Wokingham Times, 6 March

The last few days have seen Parliament preoccupied by events in the Ukraine. Those of us fresh from telling the government to stay out of the Syrian civil war have been urging the government to avoid military commitment close to the Russian border.

Ukraine is a very split and divided country. The EU encouraged rebels to overthrow the elected President from the east of the country, to move policy away from Russian connections to a pro EU direction. When they succeeded their new interim government immediately pushed through legislation to ban Russian as an official language.  The new government in so doing alienated parts of the east, especially the Crimea.  Mr Putin claimed he was invited to protect the Russian majority in the Crimea, and sent in troops to take control without a shot being fired.

As far as the west is concerned the new interim unelected government is legitimate because the elected President fled the country and the elected parliament chose the new government. The west believes Mr Putin has violated Ukrainian sovereignty and should withdraw his troops. To the east, Mr Putin sent in troops at the legal request of the elected President and the local government in Crimea, and stands ready to protect the interests of the Russian majority in Crimea who are but a minority in Ukraine.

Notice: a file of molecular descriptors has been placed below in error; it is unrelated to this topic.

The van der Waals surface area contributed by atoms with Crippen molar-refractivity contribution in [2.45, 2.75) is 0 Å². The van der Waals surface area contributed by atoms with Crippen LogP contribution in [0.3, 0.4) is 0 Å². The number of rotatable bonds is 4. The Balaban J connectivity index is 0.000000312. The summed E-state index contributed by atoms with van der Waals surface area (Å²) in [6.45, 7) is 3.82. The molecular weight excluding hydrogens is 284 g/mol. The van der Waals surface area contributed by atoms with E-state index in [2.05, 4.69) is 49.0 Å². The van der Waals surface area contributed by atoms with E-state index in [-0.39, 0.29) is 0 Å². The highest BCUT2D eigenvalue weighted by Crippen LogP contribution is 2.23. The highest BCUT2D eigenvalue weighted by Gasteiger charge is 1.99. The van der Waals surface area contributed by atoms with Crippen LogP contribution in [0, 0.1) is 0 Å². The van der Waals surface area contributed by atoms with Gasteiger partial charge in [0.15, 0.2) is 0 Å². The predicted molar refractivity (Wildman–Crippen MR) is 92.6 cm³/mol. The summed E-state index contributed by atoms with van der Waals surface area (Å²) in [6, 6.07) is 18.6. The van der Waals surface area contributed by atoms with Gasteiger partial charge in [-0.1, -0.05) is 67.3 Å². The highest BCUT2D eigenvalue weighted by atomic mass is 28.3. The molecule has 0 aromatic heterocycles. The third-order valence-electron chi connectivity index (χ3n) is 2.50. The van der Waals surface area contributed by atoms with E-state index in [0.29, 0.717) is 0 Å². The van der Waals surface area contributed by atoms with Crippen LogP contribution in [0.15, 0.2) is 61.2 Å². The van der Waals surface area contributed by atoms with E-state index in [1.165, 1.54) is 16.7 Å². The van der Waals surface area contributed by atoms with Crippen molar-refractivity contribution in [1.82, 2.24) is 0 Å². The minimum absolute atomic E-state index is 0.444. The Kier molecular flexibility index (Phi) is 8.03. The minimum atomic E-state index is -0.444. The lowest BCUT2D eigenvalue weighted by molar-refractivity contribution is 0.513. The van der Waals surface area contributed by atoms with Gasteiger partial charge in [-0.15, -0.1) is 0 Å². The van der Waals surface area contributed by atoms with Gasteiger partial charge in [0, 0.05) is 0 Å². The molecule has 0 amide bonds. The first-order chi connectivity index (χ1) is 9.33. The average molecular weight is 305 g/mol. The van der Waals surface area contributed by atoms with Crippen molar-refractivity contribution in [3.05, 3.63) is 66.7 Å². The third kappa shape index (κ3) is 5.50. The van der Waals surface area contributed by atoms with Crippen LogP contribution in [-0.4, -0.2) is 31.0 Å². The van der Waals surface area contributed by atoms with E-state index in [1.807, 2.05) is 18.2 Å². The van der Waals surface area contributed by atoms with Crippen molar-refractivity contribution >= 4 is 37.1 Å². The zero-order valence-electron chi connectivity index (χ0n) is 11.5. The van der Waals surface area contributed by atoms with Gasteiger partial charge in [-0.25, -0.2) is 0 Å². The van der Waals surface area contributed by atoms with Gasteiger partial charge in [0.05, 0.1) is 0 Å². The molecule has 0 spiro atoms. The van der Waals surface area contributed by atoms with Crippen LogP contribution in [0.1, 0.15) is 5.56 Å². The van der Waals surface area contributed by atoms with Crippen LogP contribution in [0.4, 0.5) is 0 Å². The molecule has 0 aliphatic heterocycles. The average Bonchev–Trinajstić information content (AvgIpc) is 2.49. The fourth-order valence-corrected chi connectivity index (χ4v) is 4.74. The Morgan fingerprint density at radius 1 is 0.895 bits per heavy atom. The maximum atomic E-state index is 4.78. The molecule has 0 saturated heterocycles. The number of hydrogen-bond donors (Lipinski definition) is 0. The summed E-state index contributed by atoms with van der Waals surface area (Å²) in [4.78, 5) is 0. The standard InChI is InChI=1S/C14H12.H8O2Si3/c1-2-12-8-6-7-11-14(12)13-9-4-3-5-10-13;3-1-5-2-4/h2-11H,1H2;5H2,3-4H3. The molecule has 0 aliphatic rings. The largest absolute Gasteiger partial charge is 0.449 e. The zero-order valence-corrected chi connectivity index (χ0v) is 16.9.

There is no way the west can put right the troubles of Ukraine by military intervention. The west has to negotiate with the Ukrainian government, the Crimean government and M r Putin to try to find a peaceful solution to the clash of interests and conflicting legal claims. The US is raising the issue of whether trade and economic sanctions should be used. The EU is correctly reluctant. One of the Ukraine’s biggest problems is a weak economy with too much debt. Russia and the west should seek to collaborate on solving that, rather than trying to wound each other by economic sanctions. If Russia makes further military moves that are illegal then there may need to be retaliation against named individuals in Russia, attacking their freedom to travel and their overseas assets.

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One Comment

  1. BobE
    Posted April 10, 2014 at 11:55 am | Permalink

    Should we start to rearm and rebuild the army so as to protect ourselves.?

  • About John Redwood

    John Redwood has been the Member of Parliament for Wokingham since 1987. First attending Kent College, Canterbury, he graduated from Magdalen College, and has a DPhil from All Souls, Oxford. A businessman by background, he has been a director of NM Rothschild merchant bank and chairman of a quoted industrial PLC.
    Published and promoted by Thomas Puddy for John Redwood, both of 30 Rose Street Wokingham RG40 1XU
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